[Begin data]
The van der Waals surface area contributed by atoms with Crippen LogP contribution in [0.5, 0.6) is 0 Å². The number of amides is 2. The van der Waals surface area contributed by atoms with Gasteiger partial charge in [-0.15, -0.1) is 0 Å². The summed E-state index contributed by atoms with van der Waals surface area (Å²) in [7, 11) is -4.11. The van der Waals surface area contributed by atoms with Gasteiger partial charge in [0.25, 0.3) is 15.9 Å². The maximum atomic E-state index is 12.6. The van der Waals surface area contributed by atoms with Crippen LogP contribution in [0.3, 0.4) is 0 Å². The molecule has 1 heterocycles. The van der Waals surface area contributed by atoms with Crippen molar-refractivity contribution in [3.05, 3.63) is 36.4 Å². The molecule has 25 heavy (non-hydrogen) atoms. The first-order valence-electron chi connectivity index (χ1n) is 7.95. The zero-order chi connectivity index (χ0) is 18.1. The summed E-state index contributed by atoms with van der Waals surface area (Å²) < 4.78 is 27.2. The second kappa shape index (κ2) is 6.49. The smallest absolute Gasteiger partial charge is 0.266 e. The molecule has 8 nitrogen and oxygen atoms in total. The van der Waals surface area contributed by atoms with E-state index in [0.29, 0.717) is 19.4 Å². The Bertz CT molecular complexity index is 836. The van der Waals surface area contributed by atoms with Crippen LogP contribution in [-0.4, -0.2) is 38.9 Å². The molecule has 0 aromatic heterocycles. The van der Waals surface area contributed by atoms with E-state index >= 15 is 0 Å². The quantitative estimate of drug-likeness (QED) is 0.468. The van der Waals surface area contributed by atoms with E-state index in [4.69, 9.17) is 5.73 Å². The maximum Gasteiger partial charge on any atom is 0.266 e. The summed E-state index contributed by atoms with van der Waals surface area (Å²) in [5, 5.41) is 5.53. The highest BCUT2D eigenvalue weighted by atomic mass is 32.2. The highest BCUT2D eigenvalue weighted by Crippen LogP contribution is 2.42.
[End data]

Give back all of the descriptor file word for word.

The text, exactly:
The van der Waals surface area contributed by atoms with Crippen LogP contribution in [0.5, 0.6) is 0 Å². The number of amides is 2. The van der Waals surface area contributed by atoms with Gasteiger partial charge in [-0.15, -0.1) is 0 Å². The summed E-state index contributed by atoms with van der Waals surface area (Å²) in [7, 11) is -4.11. The van der Waals surface area contributed by atoms with Gasteiger partial charge in [0.25, 0.3) is 15.9 Å². The maximum atomic E-state index is 12.6. The van der Waals surface area contributed by atoms with Crippen LogP contribution in [0.3, 0.4) is 0 Å². The molecule has 1 heterocycles. The van der Waals surface area contributed by atoms with Crippen molar-refractivity contribution in [3.05, 3.63) is 36.4 Å². The molecule has 25 heavy (non-hydrogen) atoms. The first-order valence-electron chi connectivity index (χ1n) is 7.95. The zero-order chi connectivity index (χ0) is 18.1. The summed E-state index contributed by atoms with van der Waals surface area (Å²) < 4.78 is 27.2. The second kappa shape index (κ2) is 6.49. The smallest absolute Gasteiger partial charge is 0.266 e. The molecule has 8 nitrogen and oxygen atoms in total. The van der Waals surface area contributed by atoms with E-state index in [0.29, 0.717) is 19.4 Å². The Bertz CT molecular complexity index is 836. The van der Waals surface area contributed by atoms with Crippen LogP contribution in [-0.4, -0.2) is 38.9 Å². The molecule has 0 aromatic heterocycles. The van der Waals surface area contributed by atoms with E-state index >= 15 is 0 Å². The quantitative estimate of drug-likeness (QED) is 0.468. The van der Waals surface area contributed by atoms with E-state index in [4.69, 9.17) is 5.73 Å². The maximum Gasteiger partial charge on any atom is 0.266 e. The summed E-state index contributed by atoms with van der Waals surface area (Å²) in [5, 5.41) is 5.53. The highest BCUT2D eigenvalue weighted by atomic mass is 32.2. The highest BCUT2D eigenvalue weighted by Crippen LogP contribution is 2.42.